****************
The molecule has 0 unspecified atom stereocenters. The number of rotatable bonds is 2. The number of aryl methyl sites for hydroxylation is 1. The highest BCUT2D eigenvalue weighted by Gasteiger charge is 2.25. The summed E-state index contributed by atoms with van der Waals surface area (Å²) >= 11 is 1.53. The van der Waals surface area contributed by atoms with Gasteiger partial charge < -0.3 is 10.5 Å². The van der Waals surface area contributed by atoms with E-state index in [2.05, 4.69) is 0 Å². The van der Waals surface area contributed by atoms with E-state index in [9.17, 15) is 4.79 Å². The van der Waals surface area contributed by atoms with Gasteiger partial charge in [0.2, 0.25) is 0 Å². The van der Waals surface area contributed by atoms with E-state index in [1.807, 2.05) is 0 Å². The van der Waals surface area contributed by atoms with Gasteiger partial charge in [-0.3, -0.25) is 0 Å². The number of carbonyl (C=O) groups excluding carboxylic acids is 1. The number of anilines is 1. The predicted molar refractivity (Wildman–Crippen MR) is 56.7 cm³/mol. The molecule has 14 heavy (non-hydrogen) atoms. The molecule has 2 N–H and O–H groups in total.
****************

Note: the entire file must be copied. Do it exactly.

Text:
The molecule has 0 unspecified atom stereocenters. The number of rotatable bonds is 2. The number of aryl methyl sites for hydroxylation is 1. The highest BCUT2D eigenvalue weighted by Gasteiger charge is 2.25. The summed E-state index contributed by atoms with van der Waals surface area (Å²) >= 11 is 1.53. The van der Waals surface area contributed by atoms with Gasteiger partial charge < -0.3 is 10.5 Å². The van der Waals surface area contributed by atoms with E-state index in [2.05, 4.69) is 0 Å². The van der Waals surface area contributed by atoms with E-state index in [9.17, 15) is 4.79 Å². The van der Waals surface area contributed by atoms with Gasteiger partial charge in [0.2, 0.25) is 0 Å². The van der Waals surface area contributed by atoms with E-state index in [1.807, 2.05) is 0 Å². The van der Waals surface area contributed by atoms with Gasteiger partial charge in [-0.3, -0.25) is 0 Å². The number of carbonyl (C=O) groups excluding carboxylic acids is 1. The number of anilines is 1. The predicted molar refractivity (Wildman–Crippen MR) is 56.7 cm³/mol. The molecule has 14 heavy (non-hydrogen) atoms. The molecule has 2 N–H and O–H groups in total.